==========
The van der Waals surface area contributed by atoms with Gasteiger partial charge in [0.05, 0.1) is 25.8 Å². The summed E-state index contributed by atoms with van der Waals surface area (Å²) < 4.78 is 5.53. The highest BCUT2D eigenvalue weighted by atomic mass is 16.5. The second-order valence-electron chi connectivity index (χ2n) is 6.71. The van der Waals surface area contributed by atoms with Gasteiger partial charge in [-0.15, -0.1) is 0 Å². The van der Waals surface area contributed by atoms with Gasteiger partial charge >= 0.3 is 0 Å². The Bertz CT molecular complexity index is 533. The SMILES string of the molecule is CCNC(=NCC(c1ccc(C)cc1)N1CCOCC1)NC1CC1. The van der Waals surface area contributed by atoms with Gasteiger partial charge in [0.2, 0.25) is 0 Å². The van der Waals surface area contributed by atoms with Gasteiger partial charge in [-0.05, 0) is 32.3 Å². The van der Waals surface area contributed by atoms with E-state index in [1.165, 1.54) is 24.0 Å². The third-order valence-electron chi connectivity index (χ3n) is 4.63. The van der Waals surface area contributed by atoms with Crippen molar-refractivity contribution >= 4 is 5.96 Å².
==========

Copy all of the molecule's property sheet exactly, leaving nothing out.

The van der Waals surface area contributed by atoms with Gasteiger partial charge in [0.05, 0.1) is 25.8 Å². The summed E-state index contributed by atoms with van der Waals surface area (Å²) < 4.78 is 5.53. The highest BCUT2D eigenvalue weighted by atomic mass is 16.5. The second-order valence-electron chi connectivity index (χ2n) is 6.71. The van der Waals surface area contributed by atoms with Gasteiger partial charge in [-0.15, -0.1) is 0 Å². The van der Waals surface area contributed by atoms with Gasteiger partial charge >= 0.3 is 0 Å². The Bertz CT molecular complexity index is 533. The SMILES string of the molecule is CCNC(=NCC(c1ccc(C)cc1)N1CCOCC1)NC1CC1. The van der Waals surface area contributed by atoms with Gasteiger partial charge in [0.2, 0.25) is 0 Å². The van der Waals surface area contributed by atoms with Gasteiger partial charge in [-0.05, 0) is 32.3 Å². The van der Waals surface area contributed by atoms with E-state index in [1.165, 1.54) is 24.0 Å². The third-order valence-electron chi connectivity index (χ3n) is 4.63. The van der Waals surface area contributed by atoms with Crippen molar-refractivity contribution >= 4 is 5.96 Å².